“Aravot” says that the Armenian authorities must not target Hrayr Tovmasian’s family in their drive to oust the chairman of the Constitutional Court Chairman. It says that Tovmasian for years “served” Armenia’s former leadership, rather than “the state and the law,” and must therefore not continue to sit on the country’s highest court. The newspaper editor believes that his resignation is a “political and ethical” issue. “Should it also have criminal consequences?” he writes. “I don’t know. Even if it should, only Tovmasian, and not his father and children, must be held accountable. Disturbing his relatives can leave the impression of psychological pressure aimed forcing Tovmasian to step down after the Constitutional Court’s refusal to do so.”
“Zhamanak” says that many Armenians were shocked by this week’s killing of an on-duty police officer in Yerevan by suspected robbers. The paper says that Tigran Arakelian’s death could spur a public debate on the role of Armenian law-enforcement bodies and their radical reform.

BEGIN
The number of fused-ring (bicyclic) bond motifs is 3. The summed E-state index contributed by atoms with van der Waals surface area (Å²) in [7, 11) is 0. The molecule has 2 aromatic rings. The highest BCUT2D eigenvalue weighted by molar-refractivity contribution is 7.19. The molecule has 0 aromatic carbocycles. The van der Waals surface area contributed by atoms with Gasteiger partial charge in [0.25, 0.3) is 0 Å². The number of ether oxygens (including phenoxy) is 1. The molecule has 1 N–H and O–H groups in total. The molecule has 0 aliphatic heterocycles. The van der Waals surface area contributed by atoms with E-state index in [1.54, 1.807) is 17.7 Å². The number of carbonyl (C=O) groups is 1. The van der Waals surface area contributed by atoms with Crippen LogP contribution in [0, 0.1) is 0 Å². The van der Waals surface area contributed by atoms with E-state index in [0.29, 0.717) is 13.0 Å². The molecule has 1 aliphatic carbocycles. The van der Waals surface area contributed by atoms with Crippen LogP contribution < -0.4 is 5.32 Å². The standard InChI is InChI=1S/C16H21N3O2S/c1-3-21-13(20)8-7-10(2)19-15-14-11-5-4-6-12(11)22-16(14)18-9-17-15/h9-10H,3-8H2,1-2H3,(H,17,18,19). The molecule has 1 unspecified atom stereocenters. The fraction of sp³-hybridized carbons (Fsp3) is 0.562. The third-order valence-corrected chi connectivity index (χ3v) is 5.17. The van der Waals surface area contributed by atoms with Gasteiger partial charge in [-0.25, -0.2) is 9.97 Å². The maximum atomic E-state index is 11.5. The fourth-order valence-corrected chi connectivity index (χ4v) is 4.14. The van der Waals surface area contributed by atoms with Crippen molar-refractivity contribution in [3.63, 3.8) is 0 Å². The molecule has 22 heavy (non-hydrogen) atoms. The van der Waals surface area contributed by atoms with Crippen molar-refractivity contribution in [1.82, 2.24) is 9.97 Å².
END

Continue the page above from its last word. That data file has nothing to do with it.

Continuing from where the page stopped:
“Haykakan Zhamanak” looks at the “propaganda war” which it says is waged against the Armenian government. “One gets the impression that some invisible hand is consistently raising tensions in Armenia-Artsakh relations,” writes the pro-government paper. “And they do that in a quite inept fashion … They spread false rumors that Nikol Pashinian addressed Bako Sahakian as ‘Mr. Governor’ and try to cinch a tough reaction to that from Artsakh’s military circles. That is to say that they are playing a very dirty game aimed at heightening tensions between Armenia and Artsakh.” It points the finger at Armenia’s former rulers, saying that they latter are desperate to return to power.